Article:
(If you have time for even more ranting on this subject, see my blog post from several years ago on this very subject, culled from my previous experiences in a business that actually does a much better job in its field than many of its government competitors and have caught its share of hell for daring to do so...in the name of...yeeccchhh!!!...profits.  See that blog post HERE. But be aware: my wonderfully well-written set of arguments did not change a damn thing. And your government has almost succeeded in putting out of business most of its competitors in that particular field, a true loss for students, the middle class and employers everywhere. Your government is especially adept at putting anyone it wants to out of business, believe me. I speak from direct experience.)

Let me be unequivocal. Any reduction in any taxation for anybody is a good thing. I get so tired of hearing about tax breaks for "the rich." Many assume that if rich folks get to keep more of their profits, that would remove money from circulation and we regular folks will have no chance of ever getting any of it. Or that we are just encouraging companies to do bad things by allowing them to keep more of that money earned on the backs of their poor, beaten-down workforce.  Neither is true!

Those CEOs don't back up the dump truck filled with all that misbegotten money and drop it into a hole in the ground out behind their polluting factory, and cover it up with the ashes of even more burned money! Or make their pitiful, overworked, mistreated workers man shovels and cover it over.

If they truly seek profit and success--for themselves, for their employees and for their stockholders--they reinvest it in their companies, doing R&D, creating new, innovative products, building a place to house all those new employees and labs and factories and warehouses, purchasing transportation, hiring more workers, paying more for them. That's because there will be competition for good, skilled employees, vying with each other and willing to pay for the best. And, at the same time, paying more and offering promotions and even better working conditions for the valuable employees they already have. If they don't, somebody else will recruit them away.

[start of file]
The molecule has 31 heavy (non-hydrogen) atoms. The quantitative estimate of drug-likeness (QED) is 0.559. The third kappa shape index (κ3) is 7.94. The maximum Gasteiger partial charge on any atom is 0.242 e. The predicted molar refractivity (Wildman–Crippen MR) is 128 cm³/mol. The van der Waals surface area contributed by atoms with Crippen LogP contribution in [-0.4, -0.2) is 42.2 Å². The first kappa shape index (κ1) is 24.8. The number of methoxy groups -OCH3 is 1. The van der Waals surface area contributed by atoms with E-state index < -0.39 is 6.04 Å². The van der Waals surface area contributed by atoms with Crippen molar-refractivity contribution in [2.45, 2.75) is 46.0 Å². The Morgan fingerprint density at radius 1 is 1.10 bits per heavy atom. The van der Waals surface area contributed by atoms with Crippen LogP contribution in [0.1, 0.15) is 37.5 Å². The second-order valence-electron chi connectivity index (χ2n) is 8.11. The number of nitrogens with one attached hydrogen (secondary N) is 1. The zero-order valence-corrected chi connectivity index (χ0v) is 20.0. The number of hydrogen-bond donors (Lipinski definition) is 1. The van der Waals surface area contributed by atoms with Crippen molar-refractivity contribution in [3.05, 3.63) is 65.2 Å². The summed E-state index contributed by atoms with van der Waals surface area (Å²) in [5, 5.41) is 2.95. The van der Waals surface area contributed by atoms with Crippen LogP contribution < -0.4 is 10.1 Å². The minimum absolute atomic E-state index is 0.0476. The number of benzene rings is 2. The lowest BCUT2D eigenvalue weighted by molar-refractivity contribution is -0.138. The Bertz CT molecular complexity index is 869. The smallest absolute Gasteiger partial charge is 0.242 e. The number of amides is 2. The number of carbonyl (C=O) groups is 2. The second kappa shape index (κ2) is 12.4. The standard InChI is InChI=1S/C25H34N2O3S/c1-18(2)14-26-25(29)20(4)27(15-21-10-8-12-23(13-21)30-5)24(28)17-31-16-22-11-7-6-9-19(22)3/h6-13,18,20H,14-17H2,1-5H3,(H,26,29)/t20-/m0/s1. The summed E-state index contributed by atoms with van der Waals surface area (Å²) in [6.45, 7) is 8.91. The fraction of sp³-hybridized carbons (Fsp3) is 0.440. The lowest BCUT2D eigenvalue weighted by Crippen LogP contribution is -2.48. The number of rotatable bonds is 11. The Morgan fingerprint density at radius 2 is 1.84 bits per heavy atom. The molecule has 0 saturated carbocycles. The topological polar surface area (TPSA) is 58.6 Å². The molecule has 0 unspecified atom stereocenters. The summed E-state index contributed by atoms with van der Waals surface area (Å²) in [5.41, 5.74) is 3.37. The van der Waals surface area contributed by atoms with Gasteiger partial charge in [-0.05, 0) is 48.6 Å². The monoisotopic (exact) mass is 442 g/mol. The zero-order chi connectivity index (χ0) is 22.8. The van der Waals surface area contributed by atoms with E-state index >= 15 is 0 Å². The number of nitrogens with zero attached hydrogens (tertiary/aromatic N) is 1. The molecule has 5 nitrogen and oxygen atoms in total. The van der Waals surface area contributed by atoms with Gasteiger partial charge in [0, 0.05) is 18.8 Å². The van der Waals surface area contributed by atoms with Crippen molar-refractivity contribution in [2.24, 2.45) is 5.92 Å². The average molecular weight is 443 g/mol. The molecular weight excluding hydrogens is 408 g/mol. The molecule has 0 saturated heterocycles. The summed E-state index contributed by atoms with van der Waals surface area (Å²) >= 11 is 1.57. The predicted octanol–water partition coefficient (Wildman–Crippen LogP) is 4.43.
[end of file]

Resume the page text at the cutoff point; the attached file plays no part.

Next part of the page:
Oh, and successful businesses will pay more taxes even if their rate is markedly lower. But if a 40% tax lurks out there, good CEOs--looking out for themselves, their employees, their stockholders--use every legal loophole they can find, even if it does drag down the economy where they would prefer to compete, but they also know how difficult re-investment and innovation and planning for future growth will be. Or, as so often happens, they realize they simply can't compete with at least 40% coming off the top and they scale back or go do something else. How does that create reinvestment, hiring, training, innovation, increased wages and, naturally, more taxes paid, or all those other things that are not yet negative buzzwords?

And yes, if they and their companies become successful, some CEOs will buy themselves more yachts, more luxury cars, bigger mansions, more vacation homes. But every yacht for which they place an order creates many more jobs and successful manufacturers of yacht-building-stuff, and more profitable marinas and...well...more! And those yacht builders and yacht-part-companies and marina owners will build more factories and warehouses and boat slips, pay more taxes and hire more people who will pay more taxes and buy more non-luxury cars and new homes and take vacations they could not previously afford, which creates more non-luxury-car and home-building jobs for people who will earn more, spend more, pay more taxes...

And many of those flourishing yacht companies and non-luxury-car manufacturers will have their own rotten, mean-spirited, greedy, soul-crushing CEOs who are trying to come up with better products, hire more people, increase their market share and raise their stock value so they, too, can buy more yachts, more luxury cars...